Russia said on Wednesday that it will strike back if its "legitimate interests" in Ukraine are attacked, raising the stakes in the Cold War-like duel with the United States over the former Soviet republic's future.
Girls wrapped in the Ukrainian flag, cross themselves during a mass prayer service in the northeastern Ukrainian city of Kharkiv on April 23, 2014
NATO responded by cautioning against "veiled threats", saying they violated the spirit of an agreement reached in Geneva last week to try to pull the crisis-hit country back from the brink of civil war.
Moscow is insisting that Kiev withdraw forces sent to eastern Ukraine on an "anti-terrorist" mission to dislodge pro-Russian rebels, who have occupied government buildings there.
Russian Foreign Minister Sergei Lavrov told state-controlled RT television that if Russia or its interests are attacked, "we would certainly respond".
"If our interests, our legitimate interests, the interests of Russians have been attacked directly, like they were in South Ossetia for example, I do not see any other way but to respond in accordance with international law," he said, referring to Russia's armoured invasion of Georgia in 2008.
Lavrov also said presidential elections planned for May 25 would be "destructive" for Ukraine in the absence of "common ground" with the country's Russian-speaking south and east.
As the war of words between Moscow and Kiev's pro-EU authorities intensified, Ukraine's interior ministry said special forces had liberated one small eastern town, Svyatogorsk, from separatists.
But AFP found no military units there -- only dumbfounded residents who said they had never been under rebel occupation.
Both Kiev and Washington believe the current crisis is being deliberately fuelled by Russian President Vladimir Putin in a bid to restore former Soviet glory.
The Kremlin has an estimated 40,000 Russian troops poised on Ukraine's eastern border, prompting Washington on Wednesday to start deploying 600 US troops to boost NATO's defences in eastern European states bordering Ukraine.
The first unit of 150 US soldiers arrived in Poland on Wednesday, with the remainder arriving in Estonia, Lithuania and Latvia in the coming days.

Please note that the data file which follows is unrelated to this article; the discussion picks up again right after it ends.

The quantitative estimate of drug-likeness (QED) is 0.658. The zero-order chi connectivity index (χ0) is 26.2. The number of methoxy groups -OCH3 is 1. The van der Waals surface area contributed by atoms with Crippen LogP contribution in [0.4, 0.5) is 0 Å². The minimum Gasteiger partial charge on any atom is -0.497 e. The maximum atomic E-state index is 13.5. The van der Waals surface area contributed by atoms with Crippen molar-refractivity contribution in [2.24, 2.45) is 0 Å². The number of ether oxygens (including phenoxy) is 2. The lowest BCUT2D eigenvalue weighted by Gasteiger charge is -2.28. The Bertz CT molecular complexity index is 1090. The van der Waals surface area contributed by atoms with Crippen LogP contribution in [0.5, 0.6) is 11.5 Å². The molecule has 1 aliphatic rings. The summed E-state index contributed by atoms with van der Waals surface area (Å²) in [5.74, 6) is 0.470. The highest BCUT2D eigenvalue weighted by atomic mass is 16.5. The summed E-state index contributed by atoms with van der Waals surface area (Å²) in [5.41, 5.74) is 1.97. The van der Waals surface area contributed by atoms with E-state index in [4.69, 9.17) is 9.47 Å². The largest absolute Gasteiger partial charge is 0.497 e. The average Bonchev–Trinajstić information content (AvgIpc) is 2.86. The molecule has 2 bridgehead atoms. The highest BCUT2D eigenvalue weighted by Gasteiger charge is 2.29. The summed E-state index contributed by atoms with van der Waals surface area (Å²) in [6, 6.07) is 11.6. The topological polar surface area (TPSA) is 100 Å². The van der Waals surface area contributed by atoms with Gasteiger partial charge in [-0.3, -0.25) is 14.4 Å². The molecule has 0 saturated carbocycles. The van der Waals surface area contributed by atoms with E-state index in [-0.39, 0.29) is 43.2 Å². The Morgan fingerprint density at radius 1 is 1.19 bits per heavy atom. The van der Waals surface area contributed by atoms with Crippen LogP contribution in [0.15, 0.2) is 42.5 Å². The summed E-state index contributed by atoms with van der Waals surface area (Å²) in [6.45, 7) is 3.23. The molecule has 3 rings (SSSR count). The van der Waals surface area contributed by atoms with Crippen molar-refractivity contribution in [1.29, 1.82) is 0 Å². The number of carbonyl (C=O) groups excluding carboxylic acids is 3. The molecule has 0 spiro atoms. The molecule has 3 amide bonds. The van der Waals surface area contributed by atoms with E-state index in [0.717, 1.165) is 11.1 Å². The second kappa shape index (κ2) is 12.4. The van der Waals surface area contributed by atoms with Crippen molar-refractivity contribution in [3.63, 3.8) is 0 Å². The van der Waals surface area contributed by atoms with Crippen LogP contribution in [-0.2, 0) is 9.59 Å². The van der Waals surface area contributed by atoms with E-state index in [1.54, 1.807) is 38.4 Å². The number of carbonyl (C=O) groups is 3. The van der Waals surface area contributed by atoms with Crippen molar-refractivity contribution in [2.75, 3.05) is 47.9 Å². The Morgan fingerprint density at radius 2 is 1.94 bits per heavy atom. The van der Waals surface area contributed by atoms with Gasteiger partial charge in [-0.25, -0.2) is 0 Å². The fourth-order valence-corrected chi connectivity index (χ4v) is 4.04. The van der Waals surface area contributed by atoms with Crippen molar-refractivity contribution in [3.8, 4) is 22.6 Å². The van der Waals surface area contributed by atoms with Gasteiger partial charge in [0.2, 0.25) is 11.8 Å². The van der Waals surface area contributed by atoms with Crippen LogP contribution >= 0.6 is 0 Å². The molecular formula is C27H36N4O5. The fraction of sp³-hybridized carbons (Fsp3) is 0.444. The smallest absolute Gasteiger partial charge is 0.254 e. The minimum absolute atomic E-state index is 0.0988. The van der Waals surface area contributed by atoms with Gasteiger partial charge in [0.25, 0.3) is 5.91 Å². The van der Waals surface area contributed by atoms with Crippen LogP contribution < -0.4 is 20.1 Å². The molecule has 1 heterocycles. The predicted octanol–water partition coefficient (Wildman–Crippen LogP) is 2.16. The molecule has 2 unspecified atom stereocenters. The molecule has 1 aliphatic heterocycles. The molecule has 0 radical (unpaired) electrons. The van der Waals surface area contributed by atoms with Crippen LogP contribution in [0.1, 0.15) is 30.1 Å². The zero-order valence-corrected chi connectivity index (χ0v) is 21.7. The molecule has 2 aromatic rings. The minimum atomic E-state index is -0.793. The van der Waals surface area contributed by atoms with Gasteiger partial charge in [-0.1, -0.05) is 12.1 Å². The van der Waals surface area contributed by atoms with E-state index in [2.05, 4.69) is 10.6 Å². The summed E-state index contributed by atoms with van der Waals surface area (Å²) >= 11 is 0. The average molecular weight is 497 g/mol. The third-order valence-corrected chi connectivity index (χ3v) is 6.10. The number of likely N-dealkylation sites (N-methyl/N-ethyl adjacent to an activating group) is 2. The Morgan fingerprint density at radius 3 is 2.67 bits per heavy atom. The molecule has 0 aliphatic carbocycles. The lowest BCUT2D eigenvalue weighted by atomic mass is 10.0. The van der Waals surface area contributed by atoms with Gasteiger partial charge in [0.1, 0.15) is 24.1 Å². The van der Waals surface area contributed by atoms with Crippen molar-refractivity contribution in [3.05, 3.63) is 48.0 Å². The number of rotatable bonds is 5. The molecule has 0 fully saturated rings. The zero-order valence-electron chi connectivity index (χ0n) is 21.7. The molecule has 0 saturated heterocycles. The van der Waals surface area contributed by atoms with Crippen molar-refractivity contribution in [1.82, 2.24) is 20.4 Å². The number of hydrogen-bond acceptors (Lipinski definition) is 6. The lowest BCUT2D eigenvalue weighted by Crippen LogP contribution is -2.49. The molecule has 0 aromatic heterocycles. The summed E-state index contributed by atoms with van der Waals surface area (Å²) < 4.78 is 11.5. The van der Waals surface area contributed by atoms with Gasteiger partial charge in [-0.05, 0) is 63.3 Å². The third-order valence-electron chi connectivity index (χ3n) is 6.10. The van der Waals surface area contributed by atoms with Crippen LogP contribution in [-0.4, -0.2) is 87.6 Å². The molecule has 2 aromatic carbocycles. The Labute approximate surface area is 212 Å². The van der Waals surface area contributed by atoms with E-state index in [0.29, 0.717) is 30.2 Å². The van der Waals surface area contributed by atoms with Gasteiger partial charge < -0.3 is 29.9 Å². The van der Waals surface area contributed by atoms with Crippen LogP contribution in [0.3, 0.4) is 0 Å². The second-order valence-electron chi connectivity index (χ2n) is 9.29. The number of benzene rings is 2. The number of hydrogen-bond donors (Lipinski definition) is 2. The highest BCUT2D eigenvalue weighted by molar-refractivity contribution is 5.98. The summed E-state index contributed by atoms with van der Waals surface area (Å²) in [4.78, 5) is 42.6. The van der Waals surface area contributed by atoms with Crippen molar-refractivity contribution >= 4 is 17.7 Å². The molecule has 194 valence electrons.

- Journalists held -
The detention by the rebels of two journalists -- an American working for VICE News, Simon Ostrovsky, and a Ukrainian activist, Irma Krat -- in Slavyansk have done nothing to ease the mounting tensions.
The rebel leader in the town, Vyacheslav Ponomaryov, called Ostrovsky a "journalist provocateur" and promised "we will free him in due course".
The US State Department said it was "deeply concerned about the reports of a kidnapping" of Ostrovsky and called for Russia to organise his immediate release.
Slavyansk was also the source of gunfire that damaged a Ukrainian military reconnaissance plane on Tuesday, and the site of a crime scene where two bodies were found that Kiev's acting president, Oleksandr Turchynov, said had been "brutally tortured".
One of the two victims was believed to be a local politician and member of Turchynov's party, which the president used as justification to relaunch the military operations against the insurgents.
The spiralling violence -- while the US and Russia trade accusations of inflaming the situation through proxies in Ukraine -- has scuppered a Geneva accord agreed last week between Kiev, Russia and the West that was meant to move Ukraine away from the brink of civil war.
German Foreign Minister Frank-Walter Steinmeier warned during a trip to Moldova that "each day that passes... makes a solution harder and harder to reach".
Washington has also expressed concern about "the lack of positive Russian steps" and threatened further sanctions if no progress is made soon.
But Lavrov, in his interview with RT, accused the US of orchestrating the new Ukrainian offensive, noting that it was announced immediately after a two-day visit from US Vice President Joe Biden to Kiev.
"The Americans are running the show," he said.
Russia has dismissed the threat of further Western sanctions and insists it has the right to protect the Russian-speaking population in Ukraine.
- Gas cut-off threat -
Russia's gas supplies to Ukraine and Europe have become another source of tensions between the sides.
The vice president of Russia's state-owned Gazprom, Alexander Medvedev, at a Paris news conference late on Wednesday said Ukraine's gas debt, which he calculated would be $3.5 billion by the beginning of May, is "intolerable".
Russia's energy ministry is proposing three-way talks with Ukraine and the European Union on the debt issue, to be held on April 28 in Moscow or another city, the Interfax news agency reported.
Putin has warned in a letter to the EU that Moscow could cut gas supplies in a month's time if Ukraine's bill was not paid in full.
Significantly, that cut-off would come just before a May 25 election Ukraine is scheduled to hold to choose a new president -- a poll Biden this week described as "maybe the most important election in Ukrainian history".
The hardening positions and the flurry of threats and counter-threats has many countries concerned, not least ones in the European Union dependent on Russian gas.